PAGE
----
I Don't Feel My Age | Sarah Wyland
From Sarah | Life

I Don’t Feel My Age

A few weeks ago, I met up with two of my dearest college friends, Amanda and Kristina, in Knoxville for Garth Brooks’ show at the University of Tennessee. We usually manage to see one another about once a year, but with Amanda’s wedding and Garth’s one night Rocky Top appearance, we squeaked out three whole visits this year. 

It was the first time I’d spent more than a few minutes on the University of Tennessee campus since graduating, but it felt a bit like a time warp, despite the new dorms and buildings. Just walking to Neyland Stadium brought back so many memories, memories that feel like they happened yesterday instead of nine plus years ago. 

I graduated college on December 11, 2010. It was freezing cold and an ice storm was pending. My aunt Crissy, uncle Tim, and cousins Kiley, Courtney, Chloe, and Timothy drove nine hours from Arkansas to be there. Papa and Granny, my parents, and my siblings drove six hours from Virginia. They played Christmas music throughout Thompson-Boling Arena while we waited and Kiley texted me things like “don’t trip” during the ceremony. Papa wore the ridiculous newsboy hat he took a shine to in his last years of life, and had a lot of thoughts about Al Gore as the commencement speaker. Kiley texted me those too. 

I remember every moment of that day, even though it was nine years ago. 

A couple of weeks after Garth, I was at the gym chatting with one of my all-around favorite humans and coaches, Kevin, between sets of back squats. We were talking about my visit to Tennessee and always insightful, he said “I bet it feels like just yesterday that you were a student there instead of nearly ten years ago.” 

I Don't Feel My Age | Sarah Wyland

He struck on something mentioned over dinner with Amanda and Kristina pre-Garth. We were reminiscing about college as we tend to do and one of us said, “I don’t feel like I’m in my thirties. I still feel like I’m 25.”  

I cannot tell you how good it felt to hear someone else vocalize a thought I’ve spent a lot of time sitting with lately. 

I don’t feel 33. 

I don’t know what 33 is supposed to feel like, but I don’t feel like I’m 33. I, too, still feel like I’m 25. I still feel like the world is at my fingertips and that I can go anywhere I want, do anything I want, be anything I want. 

Once in a while, I catch myself thinking about how behind I am in life. I’m not married, don’t have kids, don’t own my home, find my career “just okay.” I’ll sit and think “what’s wrong with me?” or else “is this all there is?” Especially when I want the marriage, the kids, the home, the dream career. 

I don’t like it when I go down that path. I’m pretty good at recognizing my thoughts and playing the “Choose Again” game, a technique I learned from Gabby Bernstein’s Super Attractor book. I’ll recognize my negative thought patterns, say “thank you,” release them to the universe, and then choose another thought to bring myself back to a more positive place. Despite my best efforts, I can sometimes go pretty far down this path and hang out there for a while, despite the signs flashing all around me that the path is dangerous and I need to turn back.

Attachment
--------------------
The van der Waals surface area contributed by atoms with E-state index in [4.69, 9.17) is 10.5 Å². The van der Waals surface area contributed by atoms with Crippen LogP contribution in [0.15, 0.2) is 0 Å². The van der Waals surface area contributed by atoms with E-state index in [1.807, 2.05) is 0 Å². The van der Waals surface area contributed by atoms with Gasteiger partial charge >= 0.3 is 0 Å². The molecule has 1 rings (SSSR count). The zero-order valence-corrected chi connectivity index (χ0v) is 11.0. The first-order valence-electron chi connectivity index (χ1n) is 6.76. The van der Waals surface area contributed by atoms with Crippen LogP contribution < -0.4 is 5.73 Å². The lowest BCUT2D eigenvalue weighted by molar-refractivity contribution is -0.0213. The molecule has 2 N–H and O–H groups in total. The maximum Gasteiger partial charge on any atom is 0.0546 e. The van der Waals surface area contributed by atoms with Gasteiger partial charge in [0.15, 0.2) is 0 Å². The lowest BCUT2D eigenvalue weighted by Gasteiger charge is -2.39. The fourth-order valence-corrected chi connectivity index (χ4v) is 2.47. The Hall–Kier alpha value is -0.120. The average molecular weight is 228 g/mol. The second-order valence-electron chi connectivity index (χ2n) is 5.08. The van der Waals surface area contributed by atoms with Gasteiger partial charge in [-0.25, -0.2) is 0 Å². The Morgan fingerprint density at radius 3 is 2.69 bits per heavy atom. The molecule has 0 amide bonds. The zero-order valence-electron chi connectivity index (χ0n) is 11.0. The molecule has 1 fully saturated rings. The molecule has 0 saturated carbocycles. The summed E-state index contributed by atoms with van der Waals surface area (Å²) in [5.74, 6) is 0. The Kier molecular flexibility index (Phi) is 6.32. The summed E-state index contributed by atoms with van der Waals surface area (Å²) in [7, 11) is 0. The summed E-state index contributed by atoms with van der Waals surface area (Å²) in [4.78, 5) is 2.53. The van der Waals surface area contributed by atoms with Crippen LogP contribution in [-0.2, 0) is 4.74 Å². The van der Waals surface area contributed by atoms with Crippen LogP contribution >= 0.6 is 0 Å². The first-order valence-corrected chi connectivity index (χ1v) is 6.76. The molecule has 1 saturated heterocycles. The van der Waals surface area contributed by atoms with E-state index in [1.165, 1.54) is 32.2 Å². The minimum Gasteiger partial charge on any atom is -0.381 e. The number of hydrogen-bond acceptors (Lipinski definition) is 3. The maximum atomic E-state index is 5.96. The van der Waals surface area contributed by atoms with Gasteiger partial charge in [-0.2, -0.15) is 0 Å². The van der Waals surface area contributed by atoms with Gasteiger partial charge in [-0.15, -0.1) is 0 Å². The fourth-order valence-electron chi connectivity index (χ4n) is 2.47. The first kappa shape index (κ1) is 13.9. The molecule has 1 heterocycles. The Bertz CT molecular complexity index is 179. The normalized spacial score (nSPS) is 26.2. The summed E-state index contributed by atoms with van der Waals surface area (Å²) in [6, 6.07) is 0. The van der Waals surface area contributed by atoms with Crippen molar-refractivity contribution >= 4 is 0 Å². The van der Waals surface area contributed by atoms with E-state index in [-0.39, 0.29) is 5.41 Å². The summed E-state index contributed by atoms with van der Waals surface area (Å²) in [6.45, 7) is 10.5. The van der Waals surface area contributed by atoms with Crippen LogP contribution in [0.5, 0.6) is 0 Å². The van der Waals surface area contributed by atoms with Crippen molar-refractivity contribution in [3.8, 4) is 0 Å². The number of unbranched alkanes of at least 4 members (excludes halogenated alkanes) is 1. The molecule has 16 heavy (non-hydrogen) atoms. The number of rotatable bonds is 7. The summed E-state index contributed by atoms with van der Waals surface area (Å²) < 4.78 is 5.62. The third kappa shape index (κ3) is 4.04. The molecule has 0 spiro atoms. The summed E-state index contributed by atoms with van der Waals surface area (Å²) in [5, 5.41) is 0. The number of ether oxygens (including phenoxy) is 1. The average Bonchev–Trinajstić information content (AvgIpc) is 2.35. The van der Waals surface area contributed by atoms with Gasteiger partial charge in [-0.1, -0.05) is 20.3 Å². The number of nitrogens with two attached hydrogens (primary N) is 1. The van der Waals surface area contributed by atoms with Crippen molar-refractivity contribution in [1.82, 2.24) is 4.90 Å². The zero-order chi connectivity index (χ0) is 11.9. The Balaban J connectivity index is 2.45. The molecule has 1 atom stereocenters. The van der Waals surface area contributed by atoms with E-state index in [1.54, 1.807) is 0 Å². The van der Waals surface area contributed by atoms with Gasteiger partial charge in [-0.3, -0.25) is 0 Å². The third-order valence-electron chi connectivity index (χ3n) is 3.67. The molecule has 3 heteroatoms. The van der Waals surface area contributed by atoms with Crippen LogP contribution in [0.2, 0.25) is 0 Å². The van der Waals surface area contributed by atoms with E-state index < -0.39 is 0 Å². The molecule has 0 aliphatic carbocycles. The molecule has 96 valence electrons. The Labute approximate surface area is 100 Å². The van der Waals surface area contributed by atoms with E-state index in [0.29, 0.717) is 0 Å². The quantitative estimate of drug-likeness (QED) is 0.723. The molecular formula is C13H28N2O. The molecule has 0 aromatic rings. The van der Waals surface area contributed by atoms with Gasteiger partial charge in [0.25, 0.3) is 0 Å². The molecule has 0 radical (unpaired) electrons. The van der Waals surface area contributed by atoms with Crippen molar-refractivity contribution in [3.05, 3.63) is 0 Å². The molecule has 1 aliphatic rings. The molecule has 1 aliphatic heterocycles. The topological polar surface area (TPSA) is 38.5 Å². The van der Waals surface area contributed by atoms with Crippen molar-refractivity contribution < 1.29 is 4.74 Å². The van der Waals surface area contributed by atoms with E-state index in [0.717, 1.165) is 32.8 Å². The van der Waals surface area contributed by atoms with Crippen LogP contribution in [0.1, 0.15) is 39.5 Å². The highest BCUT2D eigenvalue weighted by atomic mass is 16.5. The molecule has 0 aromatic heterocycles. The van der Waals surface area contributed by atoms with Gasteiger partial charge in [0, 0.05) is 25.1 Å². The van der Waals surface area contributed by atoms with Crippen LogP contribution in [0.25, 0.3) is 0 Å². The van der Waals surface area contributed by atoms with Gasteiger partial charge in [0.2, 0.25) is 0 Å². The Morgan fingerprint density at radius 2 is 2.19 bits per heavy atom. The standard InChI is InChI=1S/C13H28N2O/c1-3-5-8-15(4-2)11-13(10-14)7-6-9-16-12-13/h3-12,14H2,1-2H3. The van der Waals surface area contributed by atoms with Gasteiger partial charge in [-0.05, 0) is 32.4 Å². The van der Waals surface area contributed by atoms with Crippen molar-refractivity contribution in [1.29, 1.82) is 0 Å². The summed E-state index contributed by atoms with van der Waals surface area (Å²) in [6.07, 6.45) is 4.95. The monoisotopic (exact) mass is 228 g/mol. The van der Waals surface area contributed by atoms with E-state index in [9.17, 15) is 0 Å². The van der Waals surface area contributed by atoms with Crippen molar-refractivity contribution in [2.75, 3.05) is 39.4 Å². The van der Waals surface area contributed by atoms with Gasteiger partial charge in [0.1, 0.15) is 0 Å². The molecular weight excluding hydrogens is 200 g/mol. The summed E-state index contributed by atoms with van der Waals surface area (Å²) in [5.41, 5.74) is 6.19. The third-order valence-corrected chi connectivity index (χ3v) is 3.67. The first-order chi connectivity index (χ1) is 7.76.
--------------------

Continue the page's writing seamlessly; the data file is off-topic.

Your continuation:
At 33, there’s perhaps a societal expectation – particularly here in the south – that I be “further along.” I think that the tide is changing – I know a lot of thirty-somethings that are just like me: single, living in an apartment, trying to figure out their career, their life. More and more, I don’t think there is anything wrong with that, with us. We’re “settling down” later, but when we do, we have a greater sense of who we are, what we want, and where we’re going. Even if society, maybe even our families, expect us to be somewhere else by bow. 

I like that I don’t feel my age. In fact, I like not feeling my age even more than not looking my age. The college kids I coach gymnastics with are surprised when they find out I’m not in my twenties. I had to show someone my driver’s license to prove I was turning 33 on my last birthday. I didn’t hate that. 

Right now, I feel a lot like I did nine years ago, freshly printed college degree in hand, singing “Rocky Top” one last time as a college student before moving my tassel from one side to the other and becoming an alum: like I could change my mind in an instant and go try something new. I can still chase dreams, hop on a plane to somewhere new, learn a new skill, pick up a new hobby. There’s nothing stopping me, least of all my age. 

We don’t have much control over time. It ticks by whether we want it to or not, and when our time is up, it’s up. We don’t know how much time we have, whether its a few more hours or decades. We can all get wrapped around the hands of time, worried about arbitrary deadlines that seem to have passed us by or else stumbling down the “what’s wrong with me?” path when you get a Save The Date card in the mail from a younger cousin. 

There’s that saying; 

“You’re only as old as you feel.” 

I really understand that saying now. I don’t feel 33. I feel 25 most of the time. Sometimes, I may feel 45, particularly when a training cycle is hitting its peak or the days feel a little extra long in my drab cubicle. There’s a lot of magic in embracing that feeling of youth, of believing you can wake up one morning and decide you’re going to give something new a try, change the direction of your life.  

Magic. Maybe fear. But definitely magic. 

I’m okay with feeling 25.

How old do you feel? 

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